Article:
Frey Ranch Farm’s Robust Uncut Bourbon – A Powerful Review by Paste Magazine

Frey Ranch Farm’s Robust Uncut Bourbon – A Powerful Review by Paste Magazine

Introduction: A New Entry in the Whiskey World

It’s no secret that the world of bourbon and whiskey can often seem overcrowded. With so many producers, both large and small, vying for the attention and tastebuds of spirits enthusiasts, it can be challenging to discern who’s who and what’s what. But every once in a while, a new entry comes along that manages to elicit genuine excitement and keen interest. Cue the Frey Ranch Farm Strength Uncut Bourbon.

About Frey Ranch

Before diving into our review of the Farm Strength Uncut Bourbon, let’s get acquainted with the people behind this drink. Nestled in the wide-open, beautiful expanses of Nevada, Frey Ranch is a true grain-to-glass distillery. What’s indeed noteworthy about them is that they are among the handful of distilleries across the United States that grow their grains. From the cultivation of barley, corn, rye, and wheat to the distilling, maturing, and bottling, everything happens right there on the Frey family farm.

Farm Strength Uncut Bourbon: The Rundown

Take note; this is not just your run-of-the-mill mid-shelf bourbon. It’s their Farm Strength Uncut Bourbon, meaning it hasn’t been watered down after aging. It enters the bottle at a hefty 107 proof, which is the exact strength it emerged from the barrel. Its mash bill is a blend of non-GMO corn, winter cereal rye, winter wheat, and two-row barley, all of which are grown on the Frey farm. The bourbon is aged a minimum of four years before it’s deemed ready for consumption.

The Packaging

First impressions are often everything, and Frey Ranch has done a phenomenal job with the packaging of the Farm Strength Uncut Bourbon. The imposing, dark bottle is adorned with a map of the Frey Ranch, emphasizing their local, handcrafted approach to bourbon production. It does a commendable job of conveying a sense of the hard work, heritage, and dedication poured into every bottle.


The first aroma that welcomes you is a delightful blend of caramel and toffee complimented by a hit of nutty, toasted oak. As you take a deeper whiff, you notice a hint of dark chocolate beneath the more robust, grain-inspired notes. After a moment or two, you may catch a whiff of cherry and apple, providing a hint at the complexity awaiting in your glass.


At first sip, the Farm Strength Uncut Bourbon hits the palate with a robust, balanced mix of flavors. There’s the sweetness of caramel and a bit of vanilla, followed by a rye bread crusty spice. Cinnamon and clove notes present themselves, adding a warm, comforting depth. The proof level lends a noticeable—yet not overwhelming—heat, balancing the sweetness beautifully.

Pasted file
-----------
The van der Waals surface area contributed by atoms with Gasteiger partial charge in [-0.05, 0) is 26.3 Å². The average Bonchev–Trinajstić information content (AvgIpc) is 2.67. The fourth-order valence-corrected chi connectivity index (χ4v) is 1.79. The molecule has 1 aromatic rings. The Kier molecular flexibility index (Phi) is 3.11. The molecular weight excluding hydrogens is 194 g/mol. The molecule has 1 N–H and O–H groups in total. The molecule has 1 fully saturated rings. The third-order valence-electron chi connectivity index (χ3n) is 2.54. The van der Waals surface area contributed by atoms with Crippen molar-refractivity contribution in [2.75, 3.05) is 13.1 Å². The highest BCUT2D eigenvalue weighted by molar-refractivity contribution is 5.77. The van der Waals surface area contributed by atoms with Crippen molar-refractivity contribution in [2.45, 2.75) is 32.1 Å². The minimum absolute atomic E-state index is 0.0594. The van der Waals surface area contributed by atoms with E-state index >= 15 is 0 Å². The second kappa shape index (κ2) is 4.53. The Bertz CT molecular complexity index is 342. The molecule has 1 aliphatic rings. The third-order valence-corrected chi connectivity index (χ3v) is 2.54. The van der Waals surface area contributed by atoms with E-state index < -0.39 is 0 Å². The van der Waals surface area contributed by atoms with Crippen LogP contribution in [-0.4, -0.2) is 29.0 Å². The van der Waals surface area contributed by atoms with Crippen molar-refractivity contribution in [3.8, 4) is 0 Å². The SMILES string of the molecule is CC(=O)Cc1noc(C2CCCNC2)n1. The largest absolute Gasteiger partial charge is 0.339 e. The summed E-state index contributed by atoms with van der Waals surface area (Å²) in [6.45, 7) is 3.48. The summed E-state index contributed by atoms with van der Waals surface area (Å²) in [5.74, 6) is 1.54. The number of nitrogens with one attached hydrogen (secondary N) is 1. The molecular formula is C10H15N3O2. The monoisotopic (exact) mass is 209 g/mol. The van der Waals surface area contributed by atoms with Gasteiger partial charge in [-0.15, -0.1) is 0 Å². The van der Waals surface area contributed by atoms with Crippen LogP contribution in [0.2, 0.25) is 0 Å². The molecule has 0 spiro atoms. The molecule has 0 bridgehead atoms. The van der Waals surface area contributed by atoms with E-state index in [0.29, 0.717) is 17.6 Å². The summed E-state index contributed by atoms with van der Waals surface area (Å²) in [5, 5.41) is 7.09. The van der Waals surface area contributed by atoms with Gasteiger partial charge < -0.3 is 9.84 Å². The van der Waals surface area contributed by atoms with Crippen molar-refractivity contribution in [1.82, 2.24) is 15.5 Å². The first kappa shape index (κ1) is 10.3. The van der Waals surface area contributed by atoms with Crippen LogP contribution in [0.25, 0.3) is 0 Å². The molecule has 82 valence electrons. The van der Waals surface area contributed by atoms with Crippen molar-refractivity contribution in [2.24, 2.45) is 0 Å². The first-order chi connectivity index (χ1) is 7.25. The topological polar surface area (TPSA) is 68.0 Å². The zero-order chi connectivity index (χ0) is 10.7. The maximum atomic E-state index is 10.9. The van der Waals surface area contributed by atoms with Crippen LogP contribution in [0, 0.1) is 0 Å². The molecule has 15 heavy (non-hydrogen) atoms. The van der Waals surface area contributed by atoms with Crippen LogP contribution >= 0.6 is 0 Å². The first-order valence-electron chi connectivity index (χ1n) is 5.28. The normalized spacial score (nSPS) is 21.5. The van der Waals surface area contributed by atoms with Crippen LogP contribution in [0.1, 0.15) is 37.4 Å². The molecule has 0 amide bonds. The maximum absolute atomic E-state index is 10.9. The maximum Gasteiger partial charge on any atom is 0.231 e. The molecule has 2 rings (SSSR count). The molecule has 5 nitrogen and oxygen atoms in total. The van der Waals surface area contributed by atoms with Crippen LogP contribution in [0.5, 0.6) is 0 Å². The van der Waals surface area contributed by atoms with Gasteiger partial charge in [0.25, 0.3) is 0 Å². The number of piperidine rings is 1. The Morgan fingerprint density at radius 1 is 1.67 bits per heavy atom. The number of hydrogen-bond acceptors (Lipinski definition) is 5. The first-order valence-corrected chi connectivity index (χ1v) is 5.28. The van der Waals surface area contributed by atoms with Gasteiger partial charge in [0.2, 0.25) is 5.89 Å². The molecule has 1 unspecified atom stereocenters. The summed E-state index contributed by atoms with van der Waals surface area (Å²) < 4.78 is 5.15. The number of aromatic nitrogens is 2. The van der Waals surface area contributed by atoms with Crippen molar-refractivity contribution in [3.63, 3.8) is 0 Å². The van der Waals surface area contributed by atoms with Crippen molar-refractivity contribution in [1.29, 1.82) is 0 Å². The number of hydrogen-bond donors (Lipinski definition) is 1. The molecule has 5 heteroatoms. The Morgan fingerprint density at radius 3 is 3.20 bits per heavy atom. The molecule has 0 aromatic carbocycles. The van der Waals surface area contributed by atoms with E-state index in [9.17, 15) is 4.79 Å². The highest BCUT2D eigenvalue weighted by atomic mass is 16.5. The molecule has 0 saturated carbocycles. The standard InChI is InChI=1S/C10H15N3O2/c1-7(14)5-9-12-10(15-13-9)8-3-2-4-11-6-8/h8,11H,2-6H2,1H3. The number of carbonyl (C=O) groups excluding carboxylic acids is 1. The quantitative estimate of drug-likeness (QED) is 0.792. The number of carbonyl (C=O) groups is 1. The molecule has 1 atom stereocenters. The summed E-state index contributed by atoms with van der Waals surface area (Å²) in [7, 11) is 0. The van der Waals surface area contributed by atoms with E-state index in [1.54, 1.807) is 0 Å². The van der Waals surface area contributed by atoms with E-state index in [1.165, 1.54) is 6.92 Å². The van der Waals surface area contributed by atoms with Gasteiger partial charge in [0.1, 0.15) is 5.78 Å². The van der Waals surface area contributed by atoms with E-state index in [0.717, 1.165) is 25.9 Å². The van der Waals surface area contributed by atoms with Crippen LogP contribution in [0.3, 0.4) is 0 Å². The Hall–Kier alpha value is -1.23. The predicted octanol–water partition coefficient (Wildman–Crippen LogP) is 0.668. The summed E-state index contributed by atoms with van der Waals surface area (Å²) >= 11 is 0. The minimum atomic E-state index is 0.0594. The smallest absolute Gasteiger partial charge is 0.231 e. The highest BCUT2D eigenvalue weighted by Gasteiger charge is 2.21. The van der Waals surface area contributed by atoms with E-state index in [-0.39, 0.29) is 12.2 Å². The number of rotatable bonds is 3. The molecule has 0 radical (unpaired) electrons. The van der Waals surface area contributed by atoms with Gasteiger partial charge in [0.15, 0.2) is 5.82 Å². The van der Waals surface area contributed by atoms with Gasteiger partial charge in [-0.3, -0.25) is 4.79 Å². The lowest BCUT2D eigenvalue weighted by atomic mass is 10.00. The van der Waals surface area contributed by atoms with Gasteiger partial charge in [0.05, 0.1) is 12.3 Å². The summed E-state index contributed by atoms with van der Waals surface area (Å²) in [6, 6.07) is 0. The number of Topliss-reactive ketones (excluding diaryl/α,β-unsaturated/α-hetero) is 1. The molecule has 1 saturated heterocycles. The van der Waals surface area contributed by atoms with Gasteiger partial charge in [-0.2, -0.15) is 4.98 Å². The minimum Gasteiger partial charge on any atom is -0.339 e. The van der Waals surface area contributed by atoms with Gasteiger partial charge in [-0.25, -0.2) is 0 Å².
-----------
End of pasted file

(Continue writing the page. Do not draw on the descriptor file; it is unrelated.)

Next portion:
The finish is surprisingly smooth for a high-proof bourbon, with the lingering sweetness of vanilla and caramel, mixed with a pleasant, oaky dryness. After the last sip, you’re left with a warm and fulfilling aftertaste, making you yearn for more.

Conclusion: Is the Frey Ranch Farm Strength Uncut Bourbon Worth It?

The world of bourbon is filled with a myriad of choices, each with its unique traits, strengths, and flavors. While the Frey Ranch Farm Strength Uncut Bourbon may not replace your go-to, it also won’t disappoint. Its robust flavor, high proof, and compelling backstory offer an excellent addition to any bourbon lover’s collection. Its grain-to-glass heritage bestows a degree of authenticity and connection to the land that few spirits can match. If you’re seeking a new bourbon experience that feels both exciting and familiar, this might just be the ticket. Cheers to the folks up at Frey Ranch for crafting such an enjoyable and layered bourbon!

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Written by Emma Jones

Emma Jones has been writing about the spirits industry for the past five years. She has a degree in journalism and has written for several publications. Emma is passionate about the history and culture of whiskey and bourbon, and loves to share her knowledge with her readers. She is an active member of the Bourbon Women Association and the Kentucky Distillers Association. Emma is also a frequent speaker at whiskey and bourbon events, and has been featured in several publications and podcasts. She is dedicated to educating her readers on the history and culture of whiskey and bourbon, and is always looking for new ways to share her knowledge.

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